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Google released the most powerful 1 / 3 brain map of Drosophila, with 25000 neuron connections accurately located!

via:博客园     time:2020/1/23 18:37:35     readed:259

Source: Google Blog, etc

[new Zhiyuan guide]Previously, Google and Howard New Chi Yuen Mini Programs Learn more!

Scientists have long dreamed of understanding how the nervous system works by mapping the structure of a complete brain neural network.

In recent years, scientists have focused onThe brain of Drosophila

An important advantage of the Drosophila brain is its size:The brain of Drosophila is relatively small, with only about 100000 neuronsIn contrast, the mouse brain has 100 million neurons, and the human brain has 100 billion neurons

This makes it relatively easy to study the brain as a complete circuit.

Automatic brain reconstruction of Drosophila

Last August,Google announced the first automatic nanoscale reconstruction of the entire Drosophila brain, the reconstruction focuses on the individual shape of cells. (see new Zhiyuan report: shock! Google has automatically rebuilt the entire brain of the fruit fly: 40 trillion pixel image first public

However, this study did not reveal information about brain connectivity in Drosophila.

Today, Google and Howard (This is a highly detailed mapping of the neuronal connections in the Drosophila brain, and also includes a set of tools for visualization and analysis

1、 Covering 25000 neurons, the largest and most detailed map of Drosophila's brain ever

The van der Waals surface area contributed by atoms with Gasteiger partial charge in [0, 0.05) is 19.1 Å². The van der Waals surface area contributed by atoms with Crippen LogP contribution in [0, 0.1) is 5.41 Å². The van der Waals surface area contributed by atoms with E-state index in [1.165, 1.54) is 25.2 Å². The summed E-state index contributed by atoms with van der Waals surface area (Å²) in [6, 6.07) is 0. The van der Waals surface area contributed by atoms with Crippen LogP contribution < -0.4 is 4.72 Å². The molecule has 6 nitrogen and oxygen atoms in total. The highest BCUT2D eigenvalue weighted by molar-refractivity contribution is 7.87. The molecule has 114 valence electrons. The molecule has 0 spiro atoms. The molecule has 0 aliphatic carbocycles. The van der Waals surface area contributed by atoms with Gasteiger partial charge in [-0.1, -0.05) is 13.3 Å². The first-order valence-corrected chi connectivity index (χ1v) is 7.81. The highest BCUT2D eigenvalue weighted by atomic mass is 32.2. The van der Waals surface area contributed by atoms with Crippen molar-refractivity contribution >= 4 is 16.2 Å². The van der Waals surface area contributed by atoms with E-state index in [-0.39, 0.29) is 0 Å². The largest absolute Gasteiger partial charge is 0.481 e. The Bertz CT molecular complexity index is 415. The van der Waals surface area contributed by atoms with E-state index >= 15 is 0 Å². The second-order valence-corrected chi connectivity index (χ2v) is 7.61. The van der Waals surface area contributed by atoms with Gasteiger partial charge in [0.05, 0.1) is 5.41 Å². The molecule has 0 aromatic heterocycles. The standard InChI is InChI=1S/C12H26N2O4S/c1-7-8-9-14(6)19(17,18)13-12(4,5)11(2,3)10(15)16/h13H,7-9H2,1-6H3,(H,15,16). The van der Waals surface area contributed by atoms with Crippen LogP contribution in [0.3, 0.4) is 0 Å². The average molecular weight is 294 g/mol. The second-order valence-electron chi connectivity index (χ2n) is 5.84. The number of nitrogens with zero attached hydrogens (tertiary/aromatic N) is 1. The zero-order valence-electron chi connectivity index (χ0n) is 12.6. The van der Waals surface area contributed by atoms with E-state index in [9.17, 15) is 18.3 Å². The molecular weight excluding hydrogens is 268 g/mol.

Researchers are being called The images, which cover 25000 neurons, make up about a third of the brain of a fruit fly by volume

The hemibrain data set contains the blue-green part of the Drosophila brain, which includes neurons involved in learning, navigation, olfaction, vision and many other functions.

But the effects are enormous, with half the brain including areas of interest to scientists

By tracking the curved path of neurons in the fly's brain, scientists have revealed how these cells connect and work together, such as those involved in navigation.

up to now,More than 20 million neural connections have been identified,This is the largest and most detailed map of Drosophila's brain everIt's also the largest synaptic resolution map of brain connections ever drawn (in all organisms).The team is expected to complete the mapping of the whole neural system connection group of Drosophila by 2022.

The goal of the project is to create a public resource that any scientist can use to advance their work. This is similar to the Drosophila genome released 20 years ago, which has become a basic tool in biology.

2、 Electron microscope imaging point by point, FFN automatic segmentation technology to speed up manual proofreading time

In order to overcome the challenge of building a hemi brain connection group, researchers have carried out research and development for more than ten years. In janelia, researchers developed a new method to stain the brains of flies, and then split the tissues into separate 20 micron thick slices.

Electron microscopy captures gray-scale images of the brain of Drosophila melanogaster. Then, humans (and trained algorithms) determine where each neuron starts and ends, giving each neuron a different color.

Then, we use the focused ion beam scanning electron microscope to conduct 8x8x8nm for each sliceThreeVoxel resolution imaging, these ion beams are customized for months of continuous operation. The researchers developed a computational method that spliced and aligned the raw data into a coherent, 26 trillion pixel 3D volume.